TCRA, United Airlines reach compromise

By Stephen S. Glass

Star Staff

   United Airlines has responded to the Tri-Cities Regional Airport Commission's offer to withdraw a complaint lodged with the U.S. Department of Transportation. TCRA filed the complaint after United announced in mid-September that it planned to discontinue flights to the airport without giving the 45-day advance notice required by the DOT. Citing financial difficulties, United requested the government agency waive its advanced notice policy.
   In an effort to reach a compromise with United, officials at TCRA offered to withdraw their complaint if United would continue limited service to the airport through Oct. 20.
   According to Melissa Thomas, marketing director for TCRA, United "welcomed the offer and expressed regret that they had to reduce service to one flight a day following the tragic events of Sept. 11." Immediately following the attacks in New York and Washington, United cut two of its three daily Chicago-Blountville flights. All United service to the airport will now end on Oct. 20.
   In a joint statement released Thursday by United Airlines and Air Wisconsin Airlines Corporation, the airline with whom United had subcontracted its TCRA flights, United's lawyers outlined their position concerning the discontinued flights and formally thanked TCRA for offering the compromise.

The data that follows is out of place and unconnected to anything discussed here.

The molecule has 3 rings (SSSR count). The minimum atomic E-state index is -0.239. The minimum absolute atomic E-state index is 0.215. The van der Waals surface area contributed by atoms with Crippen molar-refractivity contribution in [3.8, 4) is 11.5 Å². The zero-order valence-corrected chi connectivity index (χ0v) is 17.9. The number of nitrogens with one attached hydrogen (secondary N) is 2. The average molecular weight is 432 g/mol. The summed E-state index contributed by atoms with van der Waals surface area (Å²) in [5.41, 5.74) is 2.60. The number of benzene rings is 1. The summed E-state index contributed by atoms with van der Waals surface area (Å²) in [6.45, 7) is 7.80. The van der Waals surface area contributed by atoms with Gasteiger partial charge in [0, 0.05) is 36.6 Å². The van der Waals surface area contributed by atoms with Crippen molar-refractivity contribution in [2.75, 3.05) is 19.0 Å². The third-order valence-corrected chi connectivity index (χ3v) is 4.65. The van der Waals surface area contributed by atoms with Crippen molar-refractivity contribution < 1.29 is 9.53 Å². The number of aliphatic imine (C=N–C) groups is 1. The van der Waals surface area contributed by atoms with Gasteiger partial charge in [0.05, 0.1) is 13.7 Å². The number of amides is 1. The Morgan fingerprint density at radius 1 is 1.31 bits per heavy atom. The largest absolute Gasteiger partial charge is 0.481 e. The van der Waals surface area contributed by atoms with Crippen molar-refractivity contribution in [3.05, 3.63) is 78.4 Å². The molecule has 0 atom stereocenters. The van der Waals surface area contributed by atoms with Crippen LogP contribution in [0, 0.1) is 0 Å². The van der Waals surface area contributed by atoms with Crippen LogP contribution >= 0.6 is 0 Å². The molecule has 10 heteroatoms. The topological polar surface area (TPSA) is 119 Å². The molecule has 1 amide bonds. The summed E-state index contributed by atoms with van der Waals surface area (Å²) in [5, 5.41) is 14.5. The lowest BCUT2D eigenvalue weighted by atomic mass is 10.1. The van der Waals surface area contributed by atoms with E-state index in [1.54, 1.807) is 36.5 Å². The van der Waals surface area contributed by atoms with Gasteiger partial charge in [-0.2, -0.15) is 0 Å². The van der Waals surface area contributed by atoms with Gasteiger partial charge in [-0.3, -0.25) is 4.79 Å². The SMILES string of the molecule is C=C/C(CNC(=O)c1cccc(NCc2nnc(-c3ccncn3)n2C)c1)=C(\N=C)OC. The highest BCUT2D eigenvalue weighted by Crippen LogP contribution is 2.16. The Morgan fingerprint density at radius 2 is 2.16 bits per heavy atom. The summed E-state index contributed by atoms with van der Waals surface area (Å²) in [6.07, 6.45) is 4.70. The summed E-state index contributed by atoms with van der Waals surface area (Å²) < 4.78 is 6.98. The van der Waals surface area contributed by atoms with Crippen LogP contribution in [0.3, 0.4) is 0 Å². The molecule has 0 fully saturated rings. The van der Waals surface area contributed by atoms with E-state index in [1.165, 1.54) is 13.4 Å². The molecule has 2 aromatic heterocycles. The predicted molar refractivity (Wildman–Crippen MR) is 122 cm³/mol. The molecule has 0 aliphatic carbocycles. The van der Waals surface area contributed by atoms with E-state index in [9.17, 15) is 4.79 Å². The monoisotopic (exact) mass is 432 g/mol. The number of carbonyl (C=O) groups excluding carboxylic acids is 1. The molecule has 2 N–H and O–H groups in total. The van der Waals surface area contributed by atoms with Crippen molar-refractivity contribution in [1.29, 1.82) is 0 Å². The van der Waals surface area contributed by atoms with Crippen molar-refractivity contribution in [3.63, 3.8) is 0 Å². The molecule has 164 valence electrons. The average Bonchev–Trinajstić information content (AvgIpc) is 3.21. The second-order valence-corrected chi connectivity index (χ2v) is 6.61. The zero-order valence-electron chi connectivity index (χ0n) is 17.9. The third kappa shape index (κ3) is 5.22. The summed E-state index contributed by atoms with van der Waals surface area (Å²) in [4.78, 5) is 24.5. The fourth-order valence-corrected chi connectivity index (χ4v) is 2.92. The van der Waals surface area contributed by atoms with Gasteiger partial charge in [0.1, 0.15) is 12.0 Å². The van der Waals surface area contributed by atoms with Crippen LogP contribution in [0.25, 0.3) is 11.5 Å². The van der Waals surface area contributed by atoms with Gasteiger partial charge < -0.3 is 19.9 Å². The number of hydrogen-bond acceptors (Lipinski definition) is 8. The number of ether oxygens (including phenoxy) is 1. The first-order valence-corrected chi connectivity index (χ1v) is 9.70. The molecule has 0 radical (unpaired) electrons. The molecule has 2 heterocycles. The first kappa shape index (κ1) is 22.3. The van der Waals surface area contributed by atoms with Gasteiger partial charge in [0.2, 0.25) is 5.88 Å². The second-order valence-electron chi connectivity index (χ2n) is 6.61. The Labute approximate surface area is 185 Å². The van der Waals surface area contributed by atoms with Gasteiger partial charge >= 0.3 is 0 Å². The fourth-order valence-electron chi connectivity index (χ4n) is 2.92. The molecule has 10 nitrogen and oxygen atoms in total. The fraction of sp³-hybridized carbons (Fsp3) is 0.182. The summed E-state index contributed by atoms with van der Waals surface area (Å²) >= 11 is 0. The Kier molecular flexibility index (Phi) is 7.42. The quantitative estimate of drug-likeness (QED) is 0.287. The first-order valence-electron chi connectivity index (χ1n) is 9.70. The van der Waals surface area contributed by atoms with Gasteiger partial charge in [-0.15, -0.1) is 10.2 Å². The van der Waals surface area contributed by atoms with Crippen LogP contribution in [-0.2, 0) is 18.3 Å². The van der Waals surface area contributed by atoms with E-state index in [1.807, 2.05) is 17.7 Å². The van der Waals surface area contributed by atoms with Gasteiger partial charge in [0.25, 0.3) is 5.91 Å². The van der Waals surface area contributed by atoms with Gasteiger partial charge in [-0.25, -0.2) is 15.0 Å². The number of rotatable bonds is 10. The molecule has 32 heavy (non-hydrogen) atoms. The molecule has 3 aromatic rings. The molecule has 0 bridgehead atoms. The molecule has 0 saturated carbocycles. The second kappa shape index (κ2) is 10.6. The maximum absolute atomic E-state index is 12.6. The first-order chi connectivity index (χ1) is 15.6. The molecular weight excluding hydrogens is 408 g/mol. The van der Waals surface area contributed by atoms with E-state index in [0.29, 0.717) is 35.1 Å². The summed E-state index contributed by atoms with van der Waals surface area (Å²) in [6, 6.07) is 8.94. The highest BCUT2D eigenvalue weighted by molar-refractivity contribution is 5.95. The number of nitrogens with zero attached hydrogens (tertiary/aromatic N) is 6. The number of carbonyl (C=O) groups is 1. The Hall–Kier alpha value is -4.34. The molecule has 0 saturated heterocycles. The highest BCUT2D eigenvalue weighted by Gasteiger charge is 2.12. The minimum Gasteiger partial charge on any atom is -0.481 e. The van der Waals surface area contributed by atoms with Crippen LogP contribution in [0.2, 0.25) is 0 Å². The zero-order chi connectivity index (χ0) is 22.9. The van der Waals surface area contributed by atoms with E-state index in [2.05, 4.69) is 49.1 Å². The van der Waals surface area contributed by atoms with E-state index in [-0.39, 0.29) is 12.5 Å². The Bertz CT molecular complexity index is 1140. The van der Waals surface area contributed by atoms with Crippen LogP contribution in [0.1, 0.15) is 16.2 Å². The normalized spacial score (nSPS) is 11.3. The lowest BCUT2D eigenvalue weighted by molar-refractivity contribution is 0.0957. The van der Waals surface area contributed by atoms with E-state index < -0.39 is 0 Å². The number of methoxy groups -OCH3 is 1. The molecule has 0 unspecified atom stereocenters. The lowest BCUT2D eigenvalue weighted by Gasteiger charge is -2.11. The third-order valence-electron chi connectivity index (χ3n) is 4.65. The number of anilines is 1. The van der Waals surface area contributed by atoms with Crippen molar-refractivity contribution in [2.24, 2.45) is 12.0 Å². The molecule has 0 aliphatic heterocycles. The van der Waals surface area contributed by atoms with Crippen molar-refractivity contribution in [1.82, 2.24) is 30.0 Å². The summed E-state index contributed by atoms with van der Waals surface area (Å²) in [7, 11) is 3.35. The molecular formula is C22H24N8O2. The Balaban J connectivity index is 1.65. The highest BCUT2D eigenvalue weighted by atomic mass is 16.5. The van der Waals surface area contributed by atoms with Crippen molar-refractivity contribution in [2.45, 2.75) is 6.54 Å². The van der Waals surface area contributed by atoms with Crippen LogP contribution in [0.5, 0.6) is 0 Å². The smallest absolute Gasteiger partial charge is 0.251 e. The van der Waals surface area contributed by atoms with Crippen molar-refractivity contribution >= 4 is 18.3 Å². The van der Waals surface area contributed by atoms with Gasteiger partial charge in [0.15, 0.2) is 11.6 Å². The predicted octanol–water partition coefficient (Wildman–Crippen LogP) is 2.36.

"As for the short-term, United and AWAC understand the commission's desire to extend AWAC's service for a brief period following its currently scheduled Oct. 5 termination date. Despite continuing to sustain substantial losses on the service, United and AWAC will make the arrangements necessary to continue the daily Tri-Cities flight until Oct. 20," officials said.
   "Once the market recovers from present disruptions, United and AWAC look forward to working with the Tri-Cities communities to reassess Chicago-Tri-Cities services."
   TCRA Executive Director John Hanlin said, "By agreeing to stay until Oct. 20, United has effectively provided a reasonable 30-day notice. And while that is short of the 45 days required, it provides service through the [Jonesborough] International Storytelling Festival and allows people time to make appropriate changes in travel plans."
   According to Thomas, "The airport commission has yet to receive final word from the DOT approving the offer for early termination or the request for the Chicago slots to be reserved for Tri-Cities use." e do with what we've got to do with until we can do better," he said. "The people of this county cannot afford another tax increase to build a new facility."